Better Market Street’s success this week is a testament to a number of factors. One is the work of advocacy groups such as Walk S.F., the S.F. Bike Coalition, and the S.F. Municipal Transformation Agency, which has staged “human bike lanes” around the city for years. The fight for safer streets has moved further into the mainstream in large part because of their insistent attention-calling, which also helped push the SFMTA to make incremental changes that laid the groundwork for this plan. Waves of turn restrictions on Market Street probably made this total car ban go down easier, and it also provided proof of how much faster buses can travel when not impeded by traffic.
It also can’t be overlooked that San Francisco has some heavyweight car-free peers. Once, pedestrianized urban cores were largely the domain of enlightened mid-sized cities in northern Europe. But now Paris and Barcelona have expanded the concept, and Toronto is mulling a car blockade for multiple downtown corridors. London charges a pricy fee for vehicles entering its busy streets, and New York City will follow with its own congestion pricing scheme in 2021.
That city is also currently marveling at the immediate effects of its first car-free artery—a quieter 14th street, “massive” time savings for bus riders, and a doomsday for drivers that never materialized. Rather than flood adjacent streets, vehicle traffic seems to have dissipated overall, just as traffic experts predicted. Those are the kind of results that San Francisco can look forward to experiencing first-hand in the coming years: The first phase of Market Street’s car-free transformation is set to kick off in 2020.
The support and passage for the Market Street plan is also a sign that local transportation leaders have grown more emboldened in the face of climate change. Greenhouse gas emissions from vehicles have already overtaken other sectors of the U.S. economy. Yet even in hyper-liberal cities like San Francisco that have invested in walking, biking, and transit infrastructure, driving has gone up, not down. According to an analysis by the San Francisco County Transportation Authority, total vehicle miles traveled in the city grew 13 percent between 2010 and 2016. And this week, the thick smoke plumes and hazardous chemicals filling the air from an ethanol tank fire on the other side of the Bay served as a powerful reminder of the cost of oil dependency, something to which even this progressive region is tightly tethered.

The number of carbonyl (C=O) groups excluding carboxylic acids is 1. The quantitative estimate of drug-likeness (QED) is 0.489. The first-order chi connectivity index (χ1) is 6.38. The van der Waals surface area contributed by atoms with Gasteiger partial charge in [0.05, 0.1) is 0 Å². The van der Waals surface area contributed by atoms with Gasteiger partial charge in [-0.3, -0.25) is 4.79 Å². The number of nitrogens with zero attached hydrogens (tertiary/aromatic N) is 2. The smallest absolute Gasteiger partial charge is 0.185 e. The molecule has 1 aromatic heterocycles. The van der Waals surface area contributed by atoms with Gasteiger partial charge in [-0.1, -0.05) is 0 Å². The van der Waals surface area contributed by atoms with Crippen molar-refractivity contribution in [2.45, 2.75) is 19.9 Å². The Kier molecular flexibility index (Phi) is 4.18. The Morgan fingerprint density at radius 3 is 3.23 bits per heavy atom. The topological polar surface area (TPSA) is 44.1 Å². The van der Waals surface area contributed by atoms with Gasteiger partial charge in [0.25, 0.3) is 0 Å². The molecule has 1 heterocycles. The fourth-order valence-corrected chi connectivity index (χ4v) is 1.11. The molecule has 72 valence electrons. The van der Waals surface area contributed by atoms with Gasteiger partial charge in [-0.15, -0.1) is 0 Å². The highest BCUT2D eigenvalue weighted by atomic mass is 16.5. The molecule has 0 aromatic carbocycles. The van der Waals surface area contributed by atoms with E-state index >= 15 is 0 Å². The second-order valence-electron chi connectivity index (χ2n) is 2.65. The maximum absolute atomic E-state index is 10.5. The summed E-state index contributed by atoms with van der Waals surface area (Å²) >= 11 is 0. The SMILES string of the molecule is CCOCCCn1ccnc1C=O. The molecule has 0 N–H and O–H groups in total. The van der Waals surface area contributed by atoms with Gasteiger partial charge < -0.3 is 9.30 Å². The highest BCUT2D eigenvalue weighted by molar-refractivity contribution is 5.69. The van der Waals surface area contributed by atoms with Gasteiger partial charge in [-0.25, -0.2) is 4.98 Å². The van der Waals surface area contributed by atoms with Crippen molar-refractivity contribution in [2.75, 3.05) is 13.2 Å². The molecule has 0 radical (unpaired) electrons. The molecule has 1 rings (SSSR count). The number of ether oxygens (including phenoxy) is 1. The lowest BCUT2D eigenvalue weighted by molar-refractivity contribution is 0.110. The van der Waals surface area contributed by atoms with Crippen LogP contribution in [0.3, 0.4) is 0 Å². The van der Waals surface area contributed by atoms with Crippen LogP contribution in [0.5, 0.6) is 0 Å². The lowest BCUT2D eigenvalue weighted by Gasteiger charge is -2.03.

Local leaders have laid much of the blame for increased driving at the feet of ride-hailing companies. But population growth and high housing costs also mean that more commuters are driving into the city from farther away. Reserving Market Street for everything but cars should make transit, biking, and walking more attractive ways to get around. It is also a declaration of how the urban future will need to look. “This is about the kind of city we want to be,” tweeted Amanda Eaken, one of the SFMTA’s directors. “Let’s make sure this is just the beginning of creating more car-free spaces in San Francisco.”
And it is: Already, the SFMTA is developing an experiment to remove cars from parts of the nearby Tenderloin, the city’s skid row. There, as on Market Street, many people live outdoors and congregate on the narrow sidewalks. The streets are at maximum capacity. Now, what’s giving way are the cars.